https://www.duolingo.com/nikodemanthony

Question about future tense

When I'm saying that I'm going to the market (Voy a ir al mercado), would I need to use 'a' after 'voy'? Because, as I'm aware, it would literally translate to 'I'm going to to go to the market'. Do I always need to add the 'a' before the infinitive verb?

So, instead of: 'Voy a ir al mercado', I could say, 'Voy ir al mercado'?

Thanks for any answers.

3 years ago

14 Comments


https://www.duolingo.com/rocko2012
rocko2012
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Searching in Spanish books at https://books.google.com/ngrams suggest "Voy ir al" is not correct. The fact it is easier to write and say means if it was right it would undoubtedly show up in Spanish books and it does not.

3 years ago

https://www.duolingo.com/nikodemanthony

Thank you! Everyone else wasn't even answering my question, just giving me alternatives!

3 years ago

https://www.duolingo.com/Taloua
Taloua
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It's better to use the simple future ( iré al mercado )

3 years ago

https://www.duolingo.com/Denfisksson

It's not worse or better, it just depends on the situation.

3 years ago

https://www.duolingo.com/rspreng

many Spanish speakers rarely use the simple future, and in some places it is being used less and less, the 'ir a' construction being used almost exclusively in spoken language.

3 years ago

https://www.duolingo.com/nikodemanthony

It would be pretty hard to memorize all of the simple future (so how -ir, -er and -ar end), and also all the verbs that are irregular in the simple future.

3 years ago

https://www.duolingo.com/Denfisksson

Yes you need to put the A after the verb IR.

Voy A ir Al mercado ----- I'm going TO go TO the market.

That's the literal translation. Nothing weird here.

3 years ago

https://www.duolingo.com/nikodemanthony

That's not what I mean: I'm talking about the 'a' between 'voy' and 'ir'. Because 'ir' translates to 'to go' in English. 'a' means 'to' in English as well, therefore, if you put 'a' before the infinitive, it should translate to 'to to go' in English (literally, not necessarily gramatically.), and I'm asking whether I could remove the 'a' before the infinitive verb 'ir' and the sentence would still mean the same thing. Basically:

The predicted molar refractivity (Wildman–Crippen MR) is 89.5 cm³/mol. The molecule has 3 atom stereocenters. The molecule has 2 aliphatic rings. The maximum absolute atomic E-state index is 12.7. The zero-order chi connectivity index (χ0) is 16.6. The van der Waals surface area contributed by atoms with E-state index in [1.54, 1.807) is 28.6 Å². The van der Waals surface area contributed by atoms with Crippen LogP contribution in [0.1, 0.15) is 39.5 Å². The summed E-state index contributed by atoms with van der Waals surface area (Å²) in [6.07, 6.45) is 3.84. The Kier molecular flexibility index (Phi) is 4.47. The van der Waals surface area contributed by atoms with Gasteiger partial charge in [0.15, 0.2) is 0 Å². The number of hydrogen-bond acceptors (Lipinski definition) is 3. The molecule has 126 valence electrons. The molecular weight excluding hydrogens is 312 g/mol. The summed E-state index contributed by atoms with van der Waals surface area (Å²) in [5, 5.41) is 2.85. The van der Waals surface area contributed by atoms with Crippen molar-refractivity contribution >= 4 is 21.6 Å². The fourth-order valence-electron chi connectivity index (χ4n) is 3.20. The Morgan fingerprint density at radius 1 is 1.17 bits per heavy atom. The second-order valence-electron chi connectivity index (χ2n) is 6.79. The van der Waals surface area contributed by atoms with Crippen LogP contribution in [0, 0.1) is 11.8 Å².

Do the following two sentences mean the same thing: 'Voy a ir al mercado' 'Voy ir al mercado'

I'm only asking whether the 'a' before the infinitive (infinitive being 'comer' 'beber' 'hablar' 'vivir' etc.) is necessary.

3 years ago

https://www.duolingo.com/Denfisksson

Well, I see what you want to ask. It may be a silly sentence but the A is necessary only when it is necessary :)

"Vor ir al mercado" makes no sense at all, it is grammatically incorrect.

The verbal periphrasis IR A is like GOING TO in English. What I mean is that you put an A in front of this verb but not in front of the verbs which are not periphrasis (those you mentioned 'comer, hablar, vivir, etc') aren't part of any.

Here you have a very useful link. I think this is a really hard part of the Spanish language so, for now, I would just learn it as it is without asking myself 'why'.

http://www.spanishdict.com/topics/show/109

3 years ago

https://www.duolingo.com/nikodemanthony

Thanks

3 years ago

https://www.duolingo.com/sebastosiano

You could think it like an answer to the question:

"A donde vas ?"

  • "Voy A ir al mercado." Es decir:

"A donde... ?" "voy A"

3 years ago

https://www.duolingo.com/nikodemanthony

Good point, but I think that the answer is 'Voy a ir Al mercado'. See, the question is 'where are you going', so the answer is the place you're going to. The answer is 'al mercado' not 'a ir' But again, good point.

3 years ago

https://www.duolingo.com/sebastosiano

Actually, the answer is the action of going, not the place in this case. Maybe it should be "Voy al mercado", but in real life there is no contradiction between "voy a ir al mercado" and "voy al mercado".

"Voy a ir al mercado" would be more proper answer to "¿que vas a hacer ?"

3 years ago

https://www.duolingo.com/Klgregonis
Klgregonis
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Sometimes you need to use what one of my teachers referred to as the "because" rule - or rule 99, as I've seen it referred to occasionally. This is one of those places where a literal word for word translation is absolutely confusing.

3 years ago
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